Jim

“Have you ever been struck by lightning?,” asked the orderly as we moved down the corridor lined by the confinements of the mentally deranged. I was struck by the choice of his words, alright. I might have taken his question in stride had the day been of a cloudy nature but it was warm and sunny outside with as much chance of rain as the dead coming back to life.

I was there at the institute to meet a friend, Jim. Jim was how all the parents of the neighborhood wanted their kids to be. “Why can’t you be more like Jim?,” was the constant jam. Jim was a quiet child who never crossed paths with mischief. Jim excelled at tests even though he wasn’t particularly driven. Jim was a good-looking kid whom the girls seemed to fancy but he never did notice. Jim was above desire. Jim was an only child and pleased with that. He was content being by himself, and that felt like a reproach to the rest of us who were always seeking company. I need to clarify, I didn’t actually become friends with Jim until much later.

Jim fell off the wagon during his college years. With no drive and no desire, he couldn’t possibly cope with the demands of the professional world, and he came to live at home. He had failed to make something of himself, and worryingly for his parents, he didn’t seem to regret it either. Jim’s parents were lost. They took to approaching me. They were hoping he would snap out of his stupor on watching his more successful peers. But alas, Jim wasn’t made that way. Jim never thought of himself as being in competition with the rest. The qualities that led to him being lauded in his childhood were working overtime to thwart him in his adulthood. Anyway, I did my bit. I took to visiting Jim, as per his parents’ wishes.

On one of my bi-weekly visits to the Jim household, Jim came up to me with heretofore unseen enthusiasm and asked, “Which movie character do you associate the most with?.” I thought for a moment and replied, “Han Solo.” He said, “I know.” Before I could laugh at his witticism, he added, “The character I most identify with is that of Michael Shannon in Revolutionary Road.” I hadn’t known Jim had a thing for movies.

Turns out Jim always had a thing for movies, it was in his genes. Jim’s father had flunked out of high school after spending too many days at the cinemas and by red carpets. That he eventually turned out to be a successful person was a moot point for him. Jim’s father, on account of not having much education himself, was obsessed with everything education stood for. He wanted his son to be nothing like him, and for a while, it did appear that his wish would come true. But then Jim went to college, and fell off the wagon, whatever that means.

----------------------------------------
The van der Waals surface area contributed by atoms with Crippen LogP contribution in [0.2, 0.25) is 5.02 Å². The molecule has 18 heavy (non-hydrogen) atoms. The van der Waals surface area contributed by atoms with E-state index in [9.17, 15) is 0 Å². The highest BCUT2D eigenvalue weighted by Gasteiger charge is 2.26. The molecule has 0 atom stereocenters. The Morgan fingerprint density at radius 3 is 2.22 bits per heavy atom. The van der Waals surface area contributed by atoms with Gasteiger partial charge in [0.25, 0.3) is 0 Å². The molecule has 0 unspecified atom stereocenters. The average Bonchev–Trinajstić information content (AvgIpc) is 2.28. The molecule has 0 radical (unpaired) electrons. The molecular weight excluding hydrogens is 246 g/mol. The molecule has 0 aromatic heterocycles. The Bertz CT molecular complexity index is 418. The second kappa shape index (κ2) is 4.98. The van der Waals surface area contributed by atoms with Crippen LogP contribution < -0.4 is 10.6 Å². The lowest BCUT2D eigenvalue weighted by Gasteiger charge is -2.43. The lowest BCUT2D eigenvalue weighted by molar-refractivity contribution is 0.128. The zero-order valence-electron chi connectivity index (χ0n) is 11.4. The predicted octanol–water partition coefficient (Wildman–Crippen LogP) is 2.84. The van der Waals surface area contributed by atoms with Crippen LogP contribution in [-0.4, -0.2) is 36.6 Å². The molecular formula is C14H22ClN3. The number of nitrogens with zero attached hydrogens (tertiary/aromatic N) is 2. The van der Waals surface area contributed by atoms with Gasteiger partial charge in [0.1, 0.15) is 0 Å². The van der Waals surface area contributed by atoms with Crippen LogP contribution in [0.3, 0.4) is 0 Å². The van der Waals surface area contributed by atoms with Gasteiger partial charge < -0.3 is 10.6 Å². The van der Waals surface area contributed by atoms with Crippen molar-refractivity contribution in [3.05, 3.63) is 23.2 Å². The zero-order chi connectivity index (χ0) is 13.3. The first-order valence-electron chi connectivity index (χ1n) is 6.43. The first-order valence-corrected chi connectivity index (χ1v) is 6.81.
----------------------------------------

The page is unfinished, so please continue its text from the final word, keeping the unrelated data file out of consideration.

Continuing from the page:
Following the death of his father, a mortal, Jim outdid himself. He ran away to a mental institute. Some of the neighbors saw it as just another instance of Jim running away from responsibility. Others nodded in agreement. Jim’s mother took a vow. She vowed that her son wouldn’t lack for any facility wherever he may choose to spend his days. She was convinced that movies were the only thing keeping her son alive and made arrangements so Jim could have access to all the latest well-received and festival favorites.

I offered to be of assistance. I wasn’t paid for my services, not that I had any wish to be, or that it was anything but a pleasure,  but I was given the title of ‘Entertainment consultant’. I was at the institute, on this day, to visit Jim, in this very capacity.

As the guard busied himself opening the door, I peeped in through the looking glass to see Jim, turned away from us, hunched over a piece of paper. Jim didn’t even turn around when I entered the room. I assumed he was working on something close to his heart. Letting go of any propriety, I peered over his shoulder. He was working on a questionnaire; to be taken by whom, I had no inkling. These were few of the questions:

1) What is Brad Pitt’s highest grossing film?

2) Arrange the following films in the decreasing order of their box office receipts: Ocean’s Eleven, Ocean’s Twelve, Ocean’s Thirteen.

3) a) Pineapple Express isn’t one of Seth Rogen’s top 10 grossing films. True or false. b) Can the same be said of Jonah Hill and Wolf of Wall Street?

4) What story do the box office collections of the Spider Man trilogy tell you?

5) Madagascar 3: Europe’s Most Wanted. Which actress’ highest grossing film is that?

“I know the answer to the last one,” I said, by way of hello. “Well, good. I would have felt sorry for you otherwise,” he replied.

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